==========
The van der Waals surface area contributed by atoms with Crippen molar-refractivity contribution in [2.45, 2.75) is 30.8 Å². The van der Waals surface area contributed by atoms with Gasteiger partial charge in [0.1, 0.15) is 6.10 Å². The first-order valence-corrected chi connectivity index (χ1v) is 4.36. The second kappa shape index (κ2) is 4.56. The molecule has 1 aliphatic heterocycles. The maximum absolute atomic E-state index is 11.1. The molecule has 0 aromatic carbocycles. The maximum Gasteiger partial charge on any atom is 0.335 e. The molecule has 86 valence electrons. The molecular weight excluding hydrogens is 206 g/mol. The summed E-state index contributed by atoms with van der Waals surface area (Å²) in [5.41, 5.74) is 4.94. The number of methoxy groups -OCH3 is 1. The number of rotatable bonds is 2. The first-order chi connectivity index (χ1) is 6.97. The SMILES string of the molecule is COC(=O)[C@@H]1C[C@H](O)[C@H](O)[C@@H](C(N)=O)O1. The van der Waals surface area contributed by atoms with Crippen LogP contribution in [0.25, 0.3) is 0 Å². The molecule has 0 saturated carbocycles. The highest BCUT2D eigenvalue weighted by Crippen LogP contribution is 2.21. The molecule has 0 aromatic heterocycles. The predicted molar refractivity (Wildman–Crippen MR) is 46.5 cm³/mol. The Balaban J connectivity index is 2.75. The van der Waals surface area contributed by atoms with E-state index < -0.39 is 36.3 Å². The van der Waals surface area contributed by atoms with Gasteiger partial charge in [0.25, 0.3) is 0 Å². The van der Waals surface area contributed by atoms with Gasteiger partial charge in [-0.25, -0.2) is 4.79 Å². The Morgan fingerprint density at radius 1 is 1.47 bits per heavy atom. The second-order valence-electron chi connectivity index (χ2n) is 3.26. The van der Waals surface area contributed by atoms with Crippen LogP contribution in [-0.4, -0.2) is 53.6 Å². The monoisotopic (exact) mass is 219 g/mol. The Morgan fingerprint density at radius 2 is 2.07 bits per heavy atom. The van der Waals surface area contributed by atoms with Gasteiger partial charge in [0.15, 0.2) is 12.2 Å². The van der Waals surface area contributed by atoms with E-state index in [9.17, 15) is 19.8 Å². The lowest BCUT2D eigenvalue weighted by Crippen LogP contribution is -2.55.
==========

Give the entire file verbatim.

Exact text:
The van der Waals surface area contributed by atoms with Crippen molar-refractivity contribution in [2.45, 2.75) is 30.8 Å². The van der Waals surface area contributed by atoms with Gasteiger partial charge in [0.1, 0.15) is 6.10 Å². The first-order valence-corrected chi connectivity index (χ1v) is 4.36. The second kappa shape index (κ2) is 4.56. The molecule has 1 aliphatic heterocycles. The maximum absolute atomic E-state index is 11.1. The molecule has 0 aromatic carbocycles. The maximum Gasteiger partial charge on any atom is 0.335 e. The molecule has 86 valence electrons. The molecular weight excluding hydrogens is 206 g/mol. The summed E-state index contributed by atoms with van der Waals surface area (Å²) in [5.41, 5.74) is 4.94. The number of methoxy groups -OCH3 is 1. The number of rotatable bonds is 2. The first-order chi connectivity index (χ1) is 6.97. The SMILES string of the molecule is COC(=O)[C@@H]1C[C@H](O)[C@H](O)[C@@H](C(N)=O)O1. The van der Waals surface area contributed by atoms with Crippen LogP contribution in [0.25, 0.3) is 0 Å². The molecule has 0 saturated carbocycles. The highest BCUT2D eigenvalue weighted by Crippen LogP contribution is 2.21. The molecule has 0 aromatic heterocycles. The predicted molar refractivity (Wildman–Crippen MR) is 46.5 cm³/mol. The Balaban J connectivity index is 2.75. The van der Waals surface area contributed by atoms with E-state index < -0.39 is 36.3 Å². The van der Waals surface area contributed by atoms with Gasteiger partial charge in [0.25, 0.3) is 0 Å². The van der Waals surface area contributed by atoms with Gasteiger partial charge in [-0.25, -0.2) is 4.79 Å². The Morgan fingerprint density at radius 1 is 1.47 bits per heavy atom. The second-order valence-electron chi connectivity index (χ2n) is 3.26. The van der Waals surface area contributed by atoms with Crippen LogP contribution in [-0.4, -0.2) is 53.6 Å². The monoisotopic (exact) mass is 219 g/mol. The Morgan fingerprint density at radius 2 is 2.07 bits per heavy atom. The van der Waals surface area contributed by atoms with Gasteiger partial charge in [0.15, 0.2) is 12.2 Å². The van der Waals surface area contributed by atoms with E-state index in [9.17, 15) is 19.8 Å². The lowest BCUT2D eigenvalue weighted by Crippen LogP contribution is -2.55.